WBEC Debate Moderator’s Plan to Block Discussion of Campaign Finance is ‘Unacceptable’, Shein says

FOR IMMEDIATE RELEASE

Wednesday, August 29, 2012

WBEC Debate Moderator’s Plan to Block Discussion of Campaign Finance is ‘Unacceptable’, Shein says

Democrat calls on WBEC management to clarify that no subject is off-limits in a Congressional debate

GREAT BARRINGTON, MA – Democratic Congressional candidate Bill Shein (MA-1) issued the following statement regarding tomorrow night’s radio debate:

This morning, the moderator of tomorrow night’s WBEC First Congressional District radio debate, Larry Kratka, told the Berkshire Eagle that a candidate’s source of campaign contributions will be off-limits as a subject for discussion:

“If the discussion turns to topics such as a candidate’s sources of campaign contributions, Kratka said, ‘I’m going to stop it. That’s not what we’re here to do.’” (Berkshire Eagle, 8/29/12: http://tinyurl.com/d8xbrhd)

This is an outrageous and unprecedented ground rule in a debate among candidates for the United States Congress.

Some relevant facts:

Another candidate, Rep. Richard Neal, is spending substantial campaign funds on radio ads on WBEC and its affiliated stations across the Berkshires.

Over the last week, WBEC aired continuous on-air promotions for the debate across its various stations that said I was a Green-Rainbow Party candidate for Congress. This confuses Berkshire County voters into thinking they don’t have an opportunity to vote for me in the crucial Democratic primary on Thursday, Sept. 6., but instead can only vote for me in the general election in November. Because there are no other candidates on the ballot in November, the Sept. 6 primary will decide who will represent the new First District in Congress.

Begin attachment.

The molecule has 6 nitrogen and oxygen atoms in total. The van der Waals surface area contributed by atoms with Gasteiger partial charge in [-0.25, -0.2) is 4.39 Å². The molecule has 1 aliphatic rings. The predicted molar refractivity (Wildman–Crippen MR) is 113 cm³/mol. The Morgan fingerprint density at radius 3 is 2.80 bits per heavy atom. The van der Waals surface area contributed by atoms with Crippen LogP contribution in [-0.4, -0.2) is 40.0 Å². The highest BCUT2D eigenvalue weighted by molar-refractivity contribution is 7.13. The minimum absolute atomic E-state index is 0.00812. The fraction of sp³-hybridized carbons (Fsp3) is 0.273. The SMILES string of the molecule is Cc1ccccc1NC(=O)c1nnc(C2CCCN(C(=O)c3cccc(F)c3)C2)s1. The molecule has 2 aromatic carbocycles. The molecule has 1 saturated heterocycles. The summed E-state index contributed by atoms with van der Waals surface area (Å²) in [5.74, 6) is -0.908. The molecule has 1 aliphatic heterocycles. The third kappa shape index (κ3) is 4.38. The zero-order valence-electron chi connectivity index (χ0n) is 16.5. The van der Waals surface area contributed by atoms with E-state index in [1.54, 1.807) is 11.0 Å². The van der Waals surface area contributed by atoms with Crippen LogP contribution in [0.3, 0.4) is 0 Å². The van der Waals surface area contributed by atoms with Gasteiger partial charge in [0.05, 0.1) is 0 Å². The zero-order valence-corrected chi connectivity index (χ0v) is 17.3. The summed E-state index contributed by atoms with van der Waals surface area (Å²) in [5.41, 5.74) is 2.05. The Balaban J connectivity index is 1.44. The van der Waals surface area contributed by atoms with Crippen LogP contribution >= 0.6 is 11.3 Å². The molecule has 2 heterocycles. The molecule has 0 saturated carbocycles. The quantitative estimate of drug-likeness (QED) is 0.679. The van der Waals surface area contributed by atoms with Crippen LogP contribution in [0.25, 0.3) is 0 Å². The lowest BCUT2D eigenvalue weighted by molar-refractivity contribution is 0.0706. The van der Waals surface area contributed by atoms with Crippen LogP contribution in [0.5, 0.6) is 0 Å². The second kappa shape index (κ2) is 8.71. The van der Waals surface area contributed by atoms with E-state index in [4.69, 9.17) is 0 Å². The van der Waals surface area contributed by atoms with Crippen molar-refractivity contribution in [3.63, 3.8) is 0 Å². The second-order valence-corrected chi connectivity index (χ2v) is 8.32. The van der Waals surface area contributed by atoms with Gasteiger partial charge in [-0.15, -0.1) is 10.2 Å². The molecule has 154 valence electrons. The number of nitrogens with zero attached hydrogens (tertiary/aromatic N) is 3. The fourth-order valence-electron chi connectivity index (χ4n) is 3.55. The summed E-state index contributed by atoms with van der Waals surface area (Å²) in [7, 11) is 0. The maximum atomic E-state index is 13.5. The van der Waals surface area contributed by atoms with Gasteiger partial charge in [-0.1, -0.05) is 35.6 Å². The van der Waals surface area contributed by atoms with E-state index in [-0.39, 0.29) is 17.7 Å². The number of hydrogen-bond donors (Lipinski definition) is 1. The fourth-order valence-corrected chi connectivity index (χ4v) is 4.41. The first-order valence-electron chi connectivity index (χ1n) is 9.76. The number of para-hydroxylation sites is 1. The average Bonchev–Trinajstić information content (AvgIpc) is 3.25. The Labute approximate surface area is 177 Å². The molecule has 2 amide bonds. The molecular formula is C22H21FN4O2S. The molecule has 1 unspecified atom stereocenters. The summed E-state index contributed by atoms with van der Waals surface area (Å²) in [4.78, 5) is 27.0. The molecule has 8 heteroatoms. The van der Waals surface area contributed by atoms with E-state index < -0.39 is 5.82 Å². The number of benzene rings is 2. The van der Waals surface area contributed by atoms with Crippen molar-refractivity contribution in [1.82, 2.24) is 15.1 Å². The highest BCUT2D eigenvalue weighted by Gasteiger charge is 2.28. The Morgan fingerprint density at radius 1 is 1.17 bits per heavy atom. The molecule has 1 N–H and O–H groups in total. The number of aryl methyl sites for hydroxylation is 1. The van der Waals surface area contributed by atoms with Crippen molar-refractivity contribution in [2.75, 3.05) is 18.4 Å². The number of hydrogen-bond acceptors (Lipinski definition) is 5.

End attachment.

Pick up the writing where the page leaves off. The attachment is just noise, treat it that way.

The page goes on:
WBEC’s press release announcing the debate misidentified me as a member of the Green-Rainbow Party.

This week our campaign tried without success to get ad rates from WBEC for radio ads we are considering airing on its stations. Repeated phone calls have not been returned, and promises to forward rates via e-mail have not been met. While I’m not an expert on the economics of the radio business, I’m fairly certain that radio stations want paying advertisers.

It’s simply outrageous and unacceptable that WBEC – a recipient of significant advertising dollars from Rep. Neal – would make the source of a candidate’s campaign donations off-limits in Thursday’s debate. This is precisely the problem I’ve made central in this campaign: Corporate money and power is corrupting our democracy, and that includes its effect on the journalism we need for a healthy, robust discussion of how to fix what’s broken in America.

I look forward to WBEC management clarifying immediately that no subject in a discussion among candidates for high public office is off limits.

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